When unemployment benefit applications drop consistently below 375,000, it usually signals that hiring is strong enough to lower the unemployment rate.

The downward trend in applications is a promising sign ahead of Friday’s report on March job growth. Employers added an average of 245,000 jobs per month from December through February. And the unemployment rate has fallen from 9.1 percent in August to 8.3 percent in February, the lowest in three years.

Economists forecast that employers added 210,000 jobs last month, although they expect the unemployment rate was unchanged for the second straight month.

“We believe that the economy has entered a more self-sustaining phase of the recovery with stronger job creation,” said John Ryding, an analyst at RDQ Economics, in a note to clients.

Consumers are growing more confident in the economy and are stepping up spending. Many large retail chains on Thursday reported healthy sales in March.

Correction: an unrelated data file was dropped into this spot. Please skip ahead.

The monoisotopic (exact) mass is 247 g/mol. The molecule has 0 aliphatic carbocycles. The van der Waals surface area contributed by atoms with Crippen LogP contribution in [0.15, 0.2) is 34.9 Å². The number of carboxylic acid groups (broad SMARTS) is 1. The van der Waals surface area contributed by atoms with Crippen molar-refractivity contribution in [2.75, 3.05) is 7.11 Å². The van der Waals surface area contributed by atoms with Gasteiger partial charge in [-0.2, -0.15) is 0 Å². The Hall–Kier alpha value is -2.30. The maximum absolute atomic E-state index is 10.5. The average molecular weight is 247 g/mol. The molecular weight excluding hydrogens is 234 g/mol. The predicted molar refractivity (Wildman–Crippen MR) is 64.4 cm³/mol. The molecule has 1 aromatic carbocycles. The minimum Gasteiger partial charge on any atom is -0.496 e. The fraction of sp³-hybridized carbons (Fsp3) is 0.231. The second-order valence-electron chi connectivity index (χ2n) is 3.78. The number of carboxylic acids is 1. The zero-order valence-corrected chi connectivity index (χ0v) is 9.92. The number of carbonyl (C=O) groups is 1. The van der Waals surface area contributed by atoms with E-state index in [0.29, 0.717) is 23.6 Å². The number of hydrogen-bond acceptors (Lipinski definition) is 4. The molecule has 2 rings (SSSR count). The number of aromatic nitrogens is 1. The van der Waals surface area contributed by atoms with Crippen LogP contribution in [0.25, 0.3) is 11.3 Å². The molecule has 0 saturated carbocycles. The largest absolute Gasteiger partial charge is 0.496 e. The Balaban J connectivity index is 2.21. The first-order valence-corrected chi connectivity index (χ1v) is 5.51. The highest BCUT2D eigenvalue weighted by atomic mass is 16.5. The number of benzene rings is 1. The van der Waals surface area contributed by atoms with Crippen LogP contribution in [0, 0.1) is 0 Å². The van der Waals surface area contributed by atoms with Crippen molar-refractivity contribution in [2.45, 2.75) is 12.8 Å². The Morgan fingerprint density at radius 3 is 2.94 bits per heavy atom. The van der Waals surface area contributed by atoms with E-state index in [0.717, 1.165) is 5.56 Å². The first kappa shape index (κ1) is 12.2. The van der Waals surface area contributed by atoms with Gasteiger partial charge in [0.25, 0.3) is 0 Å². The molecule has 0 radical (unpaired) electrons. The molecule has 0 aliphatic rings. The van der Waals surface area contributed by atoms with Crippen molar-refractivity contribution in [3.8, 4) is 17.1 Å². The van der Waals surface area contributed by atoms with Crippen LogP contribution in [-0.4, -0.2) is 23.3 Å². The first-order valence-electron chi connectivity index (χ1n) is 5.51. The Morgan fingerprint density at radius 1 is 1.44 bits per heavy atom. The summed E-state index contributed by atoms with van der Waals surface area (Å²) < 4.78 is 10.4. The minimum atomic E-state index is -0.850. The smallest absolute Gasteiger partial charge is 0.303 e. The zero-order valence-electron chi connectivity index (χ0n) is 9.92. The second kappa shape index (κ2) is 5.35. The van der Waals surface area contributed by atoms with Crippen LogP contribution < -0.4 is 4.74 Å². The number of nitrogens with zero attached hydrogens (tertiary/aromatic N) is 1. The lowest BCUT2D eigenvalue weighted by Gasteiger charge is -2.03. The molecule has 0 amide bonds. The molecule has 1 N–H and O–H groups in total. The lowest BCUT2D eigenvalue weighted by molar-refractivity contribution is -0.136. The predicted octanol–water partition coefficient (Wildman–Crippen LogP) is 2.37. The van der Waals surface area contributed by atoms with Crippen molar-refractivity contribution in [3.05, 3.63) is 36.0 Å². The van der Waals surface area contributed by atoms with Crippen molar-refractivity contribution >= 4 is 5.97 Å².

Gap Inc., Target Corp. and Macy’s were among the retailers reporting solid gains. Overall, revenue in stores open at least one year — an indicator of a retailer’s health — rose 4.1 percent, according to a preliminary tally of 22 retailers by the International Council of Shopping Centers.

Analysts said a better job market and rising stock prices are encouraging more Americans to shop. Last week the government said consumer spending jumped in February by the most in seven months.

Other data show consumers and businesses are more optimistic about the economy.